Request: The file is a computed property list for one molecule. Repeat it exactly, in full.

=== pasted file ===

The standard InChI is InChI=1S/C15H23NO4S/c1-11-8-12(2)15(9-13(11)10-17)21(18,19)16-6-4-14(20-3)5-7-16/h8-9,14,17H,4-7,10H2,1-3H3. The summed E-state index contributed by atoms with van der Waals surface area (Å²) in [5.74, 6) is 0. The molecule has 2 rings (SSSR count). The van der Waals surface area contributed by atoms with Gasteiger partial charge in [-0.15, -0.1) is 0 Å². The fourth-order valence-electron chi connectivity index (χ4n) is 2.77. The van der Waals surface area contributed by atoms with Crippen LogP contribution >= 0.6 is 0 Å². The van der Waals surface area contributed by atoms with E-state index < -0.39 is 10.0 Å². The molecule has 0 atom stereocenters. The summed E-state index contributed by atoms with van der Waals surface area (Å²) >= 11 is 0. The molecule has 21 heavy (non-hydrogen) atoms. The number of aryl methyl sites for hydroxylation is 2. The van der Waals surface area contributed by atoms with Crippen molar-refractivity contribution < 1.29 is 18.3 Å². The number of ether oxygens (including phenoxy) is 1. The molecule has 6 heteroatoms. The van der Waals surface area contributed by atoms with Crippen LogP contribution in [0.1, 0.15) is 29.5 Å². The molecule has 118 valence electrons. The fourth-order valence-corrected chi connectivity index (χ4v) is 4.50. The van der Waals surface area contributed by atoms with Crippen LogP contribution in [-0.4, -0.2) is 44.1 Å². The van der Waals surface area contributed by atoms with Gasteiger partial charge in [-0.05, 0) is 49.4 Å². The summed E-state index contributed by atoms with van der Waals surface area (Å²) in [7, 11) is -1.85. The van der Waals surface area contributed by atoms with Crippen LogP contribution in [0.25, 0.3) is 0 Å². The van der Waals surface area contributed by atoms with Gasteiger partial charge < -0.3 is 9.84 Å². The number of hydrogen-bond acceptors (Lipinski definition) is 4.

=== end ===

The standard InChI is InChI=1S/C15H23NO4S/c1-11-8-12(2)15(9-13(11)10-17)21(18,19)16-6-4-14(20-3)5-7-16/h8-9,14,17H,4-7,10H2,1-3H3. The summed E-state index contributed by atoms with van der Waals surface area (Å²) in [5.74, 6) is 0. The molecule has 2 rings (SSSR count). The van der Waals surface area contributed by atoms with Gasteiger partial charge in [-0.15, -0.1) is 0 Å². The fourth-order valence-electron chi connectivity index (χ4n) is 2.77. The van der Waals surface area contributed by atoms with Crippen LogP contribution >= 0.6 is 0 Å². The van der Waals surface area contributed by atoms with E-state index < -0.39 is 10.0 Å². The molecule has 0 atom stereocenters. The summed E-state index contributed by atoms with van der Waals surface area (Å²) >= 11 is 0. The molecule has 21 heavy (non-hydrogen) atoms. The number of aryl methyl sites for hydroxylation is 2. The van der Waals surface area contributed by atoms with Crippen molar-refractivity contribution < 1.29 is 18.3 Å². The number of ether oxygens (including phenoxy) is 1. The molecule has 6 heteroatoms. The van der Waals surface area contributed by atoms with Crippen LogP contribution in [0.1, 0.15) is 29.5 Å². The molecule has 118 valence electrons. The fourth-order valence-corrected chi connectivity index (χ4v) is 4.50. The van der Waals surface area contributed by atoms with Crippen LogP contribution in [-0.4, -0.2) is 44.1 Å². The van der Waals surface area contributed by atoms with Gasteiger partial charge in [-0.05, 0) is 49.4 Å². The summed E-state index contributed by atoms with van der Waals surface area (Å²) in [7, 11) is -1.85. The van der Waals surface area contributed by atoms with Crippen LogP contribution in [0.25, 0.3) is 0 Å². The van der Waals surface area contributed by atoms with Gasteiger partial charge < -0.3 is 9.84 Å². The number of hydrogen-bond acceptors (Lipinski definition) is 4.